Study Analyzes Commercial Systems' Water Quality After COVID-19 Closures

Jan. 25, 2022

The study analyzed 420 tap water samples over a period of six months, starting June 2020.

A recent study evaluated water quality in the plumbing systems of commercial and residential buildings when they were closed for a prolonged time during the COVID-19 pandemic.

The article is a preprint and has not been peer-reviewed, however, states the preprint document detailing the study and its results.

According to the study, the closure of commercial buildings during the pandemic resulted in water stagnation due to reduced flow volumes in their plumbing systems, which led to concerns related to the microbiological safety of drinking water when buildings reopened. To date, the extent of the impact of these closures on water quality remains unknown.

The study analyzed 420 tap water samples over a period of six months, starting June 2020, from sites at three commercial buildings that had reduced capacity and four occupied residential households, reported the preprint article of the research.

Direct and derived flow cytometric measures and water chemistry characterization were used to evaluate the changes in plumbing with extended periods of altered water demand. Some of the parameters assessed included temperature, pH, conductivity, and dissolved oxygen in commercial buildings that were closed for a prolonged time, reported Medical News Today.

According to the results, prolonged building closures impacted microbial communities in commercial buildings, showing increases in microbial cell counts and encompassing a greater proportion of cells with high nucleic acids.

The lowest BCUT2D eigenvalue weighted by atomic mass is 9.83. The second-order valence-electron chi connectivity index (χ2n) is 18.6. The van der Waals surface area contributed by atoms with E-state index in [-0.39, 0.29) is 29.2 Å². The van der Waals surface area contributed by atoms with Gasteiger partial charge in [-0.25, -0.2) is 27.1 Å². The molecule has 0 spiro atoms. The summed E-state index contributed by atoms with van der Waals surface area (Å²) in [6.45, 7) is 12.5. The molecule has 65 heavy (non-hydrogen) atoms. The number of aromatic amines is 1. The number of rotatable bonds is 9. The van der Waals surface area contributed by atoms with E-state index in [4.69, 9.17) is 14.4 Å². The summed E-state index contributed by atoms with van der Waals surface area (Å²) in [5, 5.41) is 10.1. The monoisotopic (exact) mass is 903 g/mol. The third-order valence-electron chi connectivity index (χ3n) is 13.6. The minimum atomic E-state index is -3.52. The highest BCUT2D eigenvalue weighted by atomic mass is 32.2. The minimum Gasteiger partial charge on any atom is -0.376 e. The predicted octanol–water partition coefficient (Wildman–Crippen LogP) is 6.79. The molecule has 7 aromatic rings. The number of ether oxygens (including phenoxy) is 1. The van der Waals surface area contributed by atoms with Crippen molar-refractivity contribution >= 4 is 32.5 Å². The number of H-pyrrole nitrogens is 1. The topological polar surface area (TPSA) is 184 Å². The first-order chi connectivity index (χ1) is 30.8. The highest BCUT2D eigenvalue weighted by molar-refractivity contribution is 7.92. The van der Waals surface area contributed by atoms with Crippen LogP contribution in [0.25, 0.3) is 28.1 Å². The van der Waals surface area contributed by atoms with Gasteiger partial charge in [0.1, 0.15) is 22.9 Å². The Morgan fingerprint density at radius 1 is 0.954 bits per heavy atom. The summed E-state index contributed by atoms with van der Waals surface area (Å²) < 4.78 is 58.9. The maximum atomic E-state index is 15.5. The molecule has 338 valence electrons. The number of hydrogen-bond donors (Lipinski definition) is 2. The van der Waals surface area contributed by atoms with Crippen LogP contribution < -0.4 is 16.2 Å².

Due to a shift in water demand in these buildings during the pandemic, plumbing systems had reduced flow volumes, leading to water stagnation for about 14 weeks between March and June 2020. The result was deteriorated water quality, which caused microbial regrowth, opportunistic plumbing pathogen (OPP) growth, disinfection byproduct formation, and the leaching of metals, reported Medical News Today.

The metal concentrations were consistently below the regulatory concentrations, however, according to the study.

According to the study, commercial building sites had 39% to 46% lower water demand between March 2020 and May 2020 compared to 2019. Residential sites showed an average of 6% increased water demand during this time compared to 2019.

Ultimately, the results demonstrated that COVID-19-related building closures impacted water demand and the microbial community composition of water in these plumbing systems.

The full study can be found here.

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Cristina Tuser

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